Host Interfaces 111 sends and receives commands and/or data via External Interfaces 110, and, in some embodiments, tracks progress of individual commands via Tag Tracking 113. For example, the commands include a read command specifying an address (such as an LBA) and an amount of data (such as a number of LBA quanta, e.g., sectors) to read; in response the SSD provides read status and/or read data. For another example, the commands include a write command specifying an address (such as an LBA) and an amount of data (such as a number of LBA quanta, e.g., sectors) to write; in response the SSD provides write status and/or requests write data and optionally subsequently provides write status. For yet another example, the commands include a de-allocation command (e.g. a trim command) specifying one or more addresses (such as one or more LBAs) that no longer need be allocated; in response the SSD modifies the Map accordingly and optionally provides de-allocation status. In some contexts an ATA compatible TRIM command is an exemplary de-allocation command. For yet another example, the commands include a super capacitor test command or a data hardening success query; in response, the SSD provides appropriate status. In some embodiments, Host Interfaces 111 is compatible with a SATA protocol and, using NCQ commands, is enabled to have up to 32 pending commands, each with a unique tag represented as a number from 0 to 31. In some embodiments, Tag Tracking 113 is enabled to associate an external tag for a command received via External Interfaces 110 with an internal tag used to track the command during processing by SSD Controller 100.

According to various embodiments, one or more of: Data Processing 121 optionally and/or selectively processes some or all data sent between Buffer 131 and External Interfaces 110; and Data Processing 121 optionally and/or selectively processes data stored in Buffer 131. In some embodiments, Data Processing 121 uses one or more Engines 123 to perform one or more of: formatting; reformatting; transcoding; and any other data processing and/or manipulation task.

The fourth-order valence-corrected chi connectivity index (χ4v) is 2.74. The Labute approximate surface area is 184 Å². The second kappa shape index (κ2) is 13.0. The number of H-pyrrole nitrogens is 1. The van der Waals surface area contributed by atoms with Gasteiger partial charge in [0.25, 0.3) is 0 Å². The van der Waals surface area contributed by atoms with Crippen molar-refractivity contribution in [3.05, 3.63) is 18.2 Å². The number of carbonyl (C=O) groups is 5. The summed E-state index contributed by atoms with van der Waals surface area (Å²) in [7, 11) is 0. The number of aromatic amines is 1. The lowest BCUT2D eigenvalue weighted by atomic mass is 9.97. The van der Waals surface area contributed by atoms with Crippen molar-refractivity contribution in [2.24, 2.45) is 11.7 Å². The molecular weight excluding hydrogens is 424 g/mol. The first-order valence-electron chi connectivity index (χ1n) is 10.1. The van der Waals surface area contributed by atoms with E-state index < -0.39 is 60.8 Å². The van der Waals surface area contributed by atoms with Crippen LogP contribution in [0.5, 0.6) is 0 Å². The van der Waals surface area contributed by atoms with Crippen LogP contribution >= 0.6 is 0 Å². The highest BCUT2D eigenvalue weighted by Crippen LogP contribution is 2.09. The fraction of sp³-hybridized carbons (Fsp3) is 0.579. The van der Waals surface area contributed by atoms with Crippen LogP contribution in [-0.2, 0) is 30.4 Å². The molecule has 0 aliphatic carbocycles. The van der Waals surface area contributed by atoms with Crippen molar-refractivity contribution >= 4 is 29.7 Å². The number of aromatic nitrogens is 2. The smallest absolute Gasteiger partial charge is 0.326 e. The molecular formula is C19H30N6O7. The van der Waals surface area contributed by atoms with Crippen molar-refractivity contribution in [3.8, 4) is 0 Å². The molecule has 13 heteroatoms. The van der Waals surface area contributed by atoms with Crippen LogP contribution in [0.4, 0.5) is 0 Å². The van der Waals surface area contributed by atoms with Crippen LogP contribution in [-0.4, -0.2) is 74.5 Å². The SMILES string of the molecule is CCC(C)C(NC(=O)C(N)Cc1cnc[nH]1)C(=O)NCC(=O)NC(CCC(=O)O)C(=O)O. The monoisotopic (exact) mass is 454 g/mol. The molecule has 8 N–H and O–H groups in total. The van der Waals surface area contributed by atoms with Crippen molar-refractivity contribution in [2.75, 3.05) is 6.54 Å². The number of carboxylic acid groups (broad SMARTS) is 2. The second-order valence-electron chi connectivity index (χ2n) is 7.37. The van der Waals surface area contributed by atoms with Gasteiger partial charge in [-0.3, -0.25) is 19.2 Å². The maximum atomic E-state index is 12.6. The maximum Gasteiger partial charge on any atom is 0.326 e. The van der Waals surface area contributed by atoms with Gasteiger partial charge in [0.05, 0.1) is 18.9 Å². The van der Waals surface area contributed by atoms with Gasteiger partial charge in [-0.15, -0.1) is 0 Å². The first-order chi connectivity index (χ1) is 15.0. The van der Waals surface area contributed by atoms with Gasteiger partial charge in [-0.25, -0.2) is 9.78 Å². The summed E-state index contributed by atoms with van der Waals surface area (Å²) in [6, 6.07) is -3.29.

Buffer 131 stores data sent to/from External Interfaces 110 from/to Device Interfaces 190. In some embodiments, Buffer 131 additionally stores system data, such as some or all map tables, used by SSD Controller 100 to manage one or more instances of Flash Device 192. In various embodiments, Buffer 131 has one or more of: Memory 137 used for temporary storage of data; Allocated Buffer 138 used for storage related to NVM writing/programming (described elsewhere herein), DMA 133 used to control movement of data to and/or from Buffer 131; and ECC-X 135 used to provide higher-level error correction and/or redundancy functions; and other data movement and/or manipulation functions. An example of a higher-level redundancy function is a RAID-like capability (e.g. RASIE, such as described in further detail elsewhere herein); with redundancy at a flash device level (e.g., multiple ones of Flash Device 192) and/or a flash die level (e.g., Flash Die 194) instead of at a disk level.

According to various embodiments, one or more of: ECC 161 optionally and/or selectively processes some or all data sent between Buffer 131 and Device Interfaces 190; and ECC 161 optionally and/or selectively processes data stored in Buffer 131. In some embodiments, ECC 161 is used to provide lower-level error correction and/or redundancy functions, such as in accordance with one or more ECC techniques. In some embodiments, ECC 161 implements one or more of: a CRC code; a Hamming code; an RS code; a BCH code; an LDPC code; a Viterbi code; a trellis code; a hard-decision code; a soft-decision code; an erasure-based code; any error detecting and/or correcting code; and any combination of the preceding. In some embodiments, ECC 161 includes one or more decoders (such as LDPC decoders).

Device Interface Logic 191 controls instances of Flash Device 192 via Device Interfaces 190. Device Interface Logic 191 is enabled to send data to/from the instances of Flash Device 192 according to a protocol of Flash Device 192. Device Interface Logic 191 includes Scheduling 193 to selectively sequence control of the instances of Flash Device 192 via Device Interfaces 190. For example, in some embodiments, Scheduling 193 is enabled to queue operations to the instances of Flash Device 192, and to selectively send the operations to individual ones of the instances of Flash Device 192 (or Flash Die 194) as individual ones of the instances of Flash Device 192 (or Flash Die 194) are available.